speed of 6. They cannot take living beings with them, but can safely carry
Dao are not harmed by earth-related spells, but holy water has twice its
normal effect upon these monsters.
The dao dwell in the Great Dismal Delve on their own plane and in deep caves,
caverns, or cysts on the Prime Material plane. Dao settle pockets of elemental
matter on their own plane, bending those pockets to their will and desire. A
dao mazework contains 4d10 dao, as well as 8d10 elemental and non-elemental
slaves. Each mazework is ruled by an ataman or hetman who is advised by a seneschal.
The loyalty of a mazework's ataman to the Great Dismal Delve is always
questionable, but the seneschals are chosen by the khan of the dao, and their loyalty
is to him alone.
The khan of the dao lives at the center of the great mazework called the Great
Dismal Delve. The land within the delve is said to be larger than most Prime
Material continents. The Great Dismal Delve is linked to all manner of elemental
pockets, so the khan can call forth whatever powers he needs. The population
of dao in the delve is unknown, as is the number of slaves that constantly work
the tunnels and clear away damage caused by the quakes which frequently shake
Dao dislike servitude as much as efreet and are even more prone to malice and
revenge than their fiery counterparts.
The dao manage a thriving business of trade, driven by a desire for more power
and access to precious gems. High on their list of hatreds are most other
genies (except efreet, with whom they trade worked metals for minerals). They also
have little use for other elemental creatures; the dao value these only if they
can exploit them in some fashion.
The efreet (singular: efreeti) are genies from the elemental plane of Fire.
They are enemies of the djinn and attack them whenever they are encountered. A
properly summoned or captured efreeti can be forced to serve for a maximum of
1,001 days, or it can be made to fulfill three wishes.
Efreet are not willing servants and seek to pervert the intent of their
masters by adhering to the letter of their commands.
The efreet are said to be made of basalt, bronze, and solid flames. They are
massive, solid creatures.
An efreeti is able to do the following once per day: grant up to three wishes;
use invisibility, gaseous form, detect magic, enlarge, polymorph self,
and wall of fire
; create an illusion
with both visual and audio components which will last without concentration
until magically dispelled or touched. An efreeti can also produce flame or use pyrotechnics
at will. Efreet are immune to normal fire-based attacks, and even an attack
with magical fire suffers a -1 penalty on all attack and damage rolls.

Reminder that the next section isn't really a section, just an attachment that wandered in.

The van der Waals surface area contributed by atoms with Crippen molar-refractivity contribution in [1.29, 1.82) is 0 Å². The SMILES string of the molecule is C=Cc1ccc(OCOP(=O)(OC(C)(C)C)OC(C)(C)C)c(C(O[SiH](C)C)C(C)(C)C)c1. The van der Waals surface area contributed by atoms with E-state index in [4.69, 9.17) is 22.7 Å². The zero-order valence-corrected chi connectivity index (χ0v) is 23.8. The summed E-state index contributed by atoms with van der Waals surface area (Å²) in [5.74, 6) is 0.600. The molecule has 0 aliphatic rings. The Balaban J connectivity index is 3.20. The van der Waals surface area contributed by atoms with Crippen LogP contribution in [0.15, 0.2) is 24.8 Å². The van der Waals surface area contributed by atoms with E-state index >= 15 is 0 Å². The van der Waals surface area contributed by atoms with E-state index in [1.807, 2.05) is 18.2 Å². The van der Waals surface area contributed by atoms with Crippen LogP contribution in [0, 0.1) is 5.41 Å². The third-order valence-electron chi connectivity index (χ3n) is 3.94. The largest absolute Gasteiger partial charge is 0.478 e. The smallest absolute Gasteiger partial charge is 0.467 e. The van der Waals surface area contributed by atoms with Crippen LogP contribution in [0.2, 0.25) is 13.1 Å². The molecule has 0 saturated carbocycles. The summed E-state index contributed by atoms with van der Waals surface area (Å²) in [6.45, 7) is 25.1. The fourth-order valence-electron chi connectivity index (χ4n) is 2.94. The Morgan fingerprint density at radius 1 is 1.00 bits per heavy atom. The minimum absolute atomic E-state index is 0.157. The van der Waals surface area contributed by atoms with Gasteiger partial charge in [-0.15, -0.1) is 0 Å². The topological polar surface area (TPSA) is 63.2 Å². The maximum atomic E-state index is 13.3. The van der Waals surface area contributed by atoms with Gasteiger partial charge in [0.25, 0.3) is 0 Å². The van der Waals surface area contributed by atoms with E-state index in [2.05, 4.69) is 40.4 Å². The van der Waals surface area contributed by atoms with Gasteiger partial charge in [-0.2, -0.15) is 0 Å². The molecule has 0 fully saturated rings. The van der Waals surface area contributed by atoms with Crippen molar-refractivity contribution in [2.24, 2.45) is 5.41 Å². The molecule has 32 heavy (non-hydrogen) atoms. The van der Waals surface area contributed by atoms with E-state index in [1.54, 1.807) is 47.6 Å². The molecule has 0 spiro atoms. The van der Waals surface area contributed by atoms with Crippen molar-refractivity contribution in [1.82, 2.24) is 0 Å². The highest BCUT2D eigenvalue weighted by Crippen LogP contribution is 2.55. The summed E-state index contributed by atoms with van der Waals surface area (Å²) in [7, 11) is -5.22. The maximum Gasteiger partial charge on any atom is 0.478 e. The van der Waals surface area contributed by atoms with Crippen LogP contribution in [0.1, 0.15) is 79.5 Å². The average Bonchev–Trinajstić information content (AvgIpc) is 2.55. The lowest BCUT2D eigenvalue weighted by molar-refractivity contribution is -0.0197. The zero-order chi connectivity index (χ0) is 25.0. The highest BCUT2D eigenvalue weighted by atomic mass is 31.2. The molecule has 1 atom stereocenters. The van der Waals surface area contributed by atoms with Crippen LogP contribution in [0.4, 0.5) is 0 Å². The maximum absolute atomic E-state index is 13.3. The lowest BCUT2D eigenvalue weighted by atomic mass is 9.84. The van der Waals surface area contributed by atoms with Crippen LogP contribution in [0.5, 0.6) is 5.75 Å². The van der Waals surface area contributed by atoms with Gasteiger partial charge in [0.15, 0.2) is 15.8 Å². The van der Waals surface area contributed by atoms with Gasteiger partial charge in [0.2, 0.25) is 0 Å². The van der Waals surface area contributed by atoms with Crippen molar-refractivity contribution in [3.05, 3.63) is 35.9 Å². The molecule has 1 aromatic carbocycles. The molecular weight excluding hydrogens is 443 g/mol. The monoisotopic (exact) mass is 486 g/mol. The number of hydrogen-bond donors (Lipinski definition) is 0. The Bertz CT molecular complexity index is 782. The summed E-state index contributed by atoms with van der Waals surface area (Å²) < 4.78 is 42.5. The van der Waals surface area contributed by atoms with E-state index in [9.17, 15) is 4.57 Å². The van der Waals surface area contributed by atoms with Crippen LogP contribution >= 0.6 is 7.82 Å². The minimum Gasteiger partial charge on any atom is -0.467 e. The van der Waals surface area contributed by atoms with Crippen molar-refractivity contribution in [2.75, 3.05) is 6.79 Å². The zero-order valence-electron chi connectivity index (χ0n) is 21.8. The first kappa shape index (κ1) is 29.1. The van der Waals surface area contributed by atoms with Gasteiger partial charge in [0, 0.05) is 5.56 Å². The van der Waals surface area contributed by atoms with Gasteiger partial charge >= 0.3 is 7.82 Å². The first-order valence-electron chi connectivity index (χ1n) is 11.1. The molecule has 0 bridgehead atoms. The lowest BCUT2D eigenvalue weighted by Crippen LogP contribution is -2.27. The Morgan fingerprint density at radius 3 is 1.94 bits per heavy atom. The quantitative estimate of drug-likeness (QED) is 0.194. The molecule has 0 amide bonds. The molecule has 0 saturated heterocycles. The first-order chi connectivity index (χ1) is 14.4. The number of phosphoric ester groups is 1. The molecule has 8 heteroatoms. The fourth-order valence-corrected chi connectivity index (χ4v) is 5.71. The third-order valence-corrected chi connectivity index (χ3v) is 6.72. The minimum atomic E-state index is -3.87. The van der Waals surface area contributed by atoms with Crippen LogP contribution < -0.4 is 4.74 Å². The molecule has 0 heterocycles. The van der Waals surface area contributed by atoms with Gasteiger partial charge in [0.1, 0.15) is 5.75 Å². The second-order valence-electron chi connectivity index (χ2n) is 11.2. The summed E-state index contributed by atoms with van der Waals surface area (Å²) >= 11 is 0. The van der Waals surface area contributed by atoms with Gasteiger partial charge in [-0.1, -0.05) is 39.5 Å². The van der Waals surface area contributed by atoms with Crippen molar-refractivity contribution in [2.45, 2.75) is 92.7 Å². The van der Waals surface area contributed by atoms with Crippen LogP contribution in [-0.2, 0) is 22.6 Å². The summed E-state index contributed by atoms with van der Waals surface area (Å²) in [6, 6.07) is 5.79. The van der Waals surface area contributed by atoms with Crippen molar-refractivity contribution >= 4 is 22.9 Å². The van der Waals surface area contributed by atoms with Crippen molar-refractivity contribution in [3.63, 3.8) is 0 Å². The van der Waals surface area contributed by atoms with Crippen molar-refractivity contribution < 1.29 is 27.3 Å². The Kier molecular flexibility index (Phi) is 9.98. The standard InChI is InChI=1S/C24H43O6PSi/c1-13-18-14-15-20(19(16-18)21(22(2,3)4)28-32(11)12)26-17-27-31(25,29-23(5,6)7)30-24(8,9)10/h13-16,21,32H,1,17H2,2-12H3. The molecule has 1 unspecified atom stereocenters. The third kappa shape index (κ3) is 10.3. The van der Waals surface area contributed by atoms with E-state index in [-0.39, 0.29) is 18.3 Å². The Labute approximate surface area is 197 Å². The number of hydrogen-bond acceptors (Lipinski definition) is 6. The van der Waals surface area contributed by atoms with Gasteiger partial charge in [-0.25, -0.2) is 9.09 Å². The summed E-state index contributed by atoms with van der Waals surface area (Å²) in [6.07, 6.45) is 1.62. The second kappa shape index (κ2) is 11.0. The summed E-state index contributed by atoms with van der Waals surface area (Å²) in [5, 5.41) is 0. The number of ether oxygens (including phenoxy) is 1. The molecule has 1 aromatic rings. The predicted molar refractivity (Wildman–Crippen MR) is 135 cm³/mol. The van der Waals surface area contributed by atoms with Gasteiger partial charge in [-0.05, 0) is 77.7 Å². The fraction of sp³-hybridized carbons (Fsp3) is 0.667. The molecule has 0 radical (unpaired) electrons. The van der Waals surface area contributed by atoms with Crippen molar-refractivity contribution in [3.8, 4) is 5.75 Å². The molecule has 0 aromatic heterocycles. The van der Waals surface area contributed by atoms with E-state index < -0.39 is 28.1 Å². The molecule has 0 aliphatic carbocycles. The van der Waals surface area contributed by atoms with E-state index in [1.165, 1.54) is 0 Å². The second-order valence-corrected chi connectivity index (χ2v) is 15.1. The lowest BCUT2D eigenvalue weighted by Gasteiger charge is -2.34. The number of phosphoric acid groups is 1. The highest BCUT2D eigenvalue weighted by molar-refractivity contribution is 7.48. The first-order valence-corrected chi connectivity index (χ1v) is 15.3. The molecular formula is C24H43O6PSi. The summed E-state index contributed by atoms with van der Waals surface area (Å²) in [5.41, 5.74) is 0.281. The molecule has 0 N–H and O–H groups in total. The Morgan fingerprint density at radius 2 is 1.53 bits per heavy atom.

Efreet can carry up to 750 pounds on foot or flying, without tiring. They can
also carry double weight for a limited time: three turns on foot or one turn
aloft. For each 150 pounds of weight under 1500, add one turn to either walking
or flying time permitted. After tiring, the efreeti must rest for one hour.
Efreet are infamous for their hatred of servitude, desire for revenge, cruel
nature, and ability to beguile and mislead. The efreet's primary home is their
great citadel, the fabled City of Brass, but there are many other efreet
outposts throughout the plane of Fire.
An efreet outpost is a haven for 4dl0 efreet and is run as a military station
to watch or harass others in the plane. These outposts are run by a malik or
vali of maximum normal hit points. There is a 10% chance that the outpost is also
providing a temporary home for 1d4 jann or 1d4 dao (the only other genies
efreet tolerate). Outpost forces are usually directed against incursions from the
elemental plane of Air, but they can be directed against any travelers deemed
suitable for threats, robbery, and abuse.
Efreet are neutral, but tend toward organized evil. They are ruled by a grand
sultan who makes his home in the City of Brass. He is advised by a variety of
beys, amirs, and maliks concerning actions within the plane, and by six great
pashas who deal with efreet business on the Prime Material plane.
The City of Brass is a huge citadel that is home to the majority of efreet. It
hovers in the hot regions of the plane and is often bordered by seas of magma
and lakes of glowing lava. The city sits upon a hemisphere of golden, glowing
brass some 40 miles across. From the upper towers rise the minarets of the great
bastion of the Sultan's Palace. Vast riches are said to be in the palace of
the sultan. The city has an efreet population that far outnumbers the great
cities of the Prime Material plane. The sultan wields the might of a Greater Power,
while many of his advisors are akin to Lesser Powers and Demi-Powers.
Fire elementals tend to avoid the efreet, whom they feel are oppressive and
opportunistic. Djinn hate them, and there have been numerous djinn-efreet
clashes. Efreet view most other creatures either as enemies or servants, a view that
does not endear them to other genies.
The marids are said to be born of the ocean, having currents for muscles and
pearls for teeth. These genies from the elemental plane of Water are the most
powerful of all genies. They are also the most individualistic and chaotic of the
elemental races, and only rarely deign to serve others.
On their own plane they are rare; marids travel so seldom to the Prime
Material plane that many consider marids to be creatures of legend only.
Marids perform as 26th-level spellcasters, and can use any of the following
magical powers, one at a time, twice each per day: detect evil, detect good, detect invisibility, detect magic, invisibility,
(similar to gaseous form
), polymorph self,
and purify water.
Marids can use any of the following up to seven times per day: gaseous form, lower water, part water, wall of fog,
or water breathing
(used on others, lasting up to one full day). Once per year a marid can use alter reality.
Marids can always create water,
which they may direct in a powerful jet up to 60 yards long. Victims struck
by the jet take 1d6 points of damage and must make a successful saving throw vs.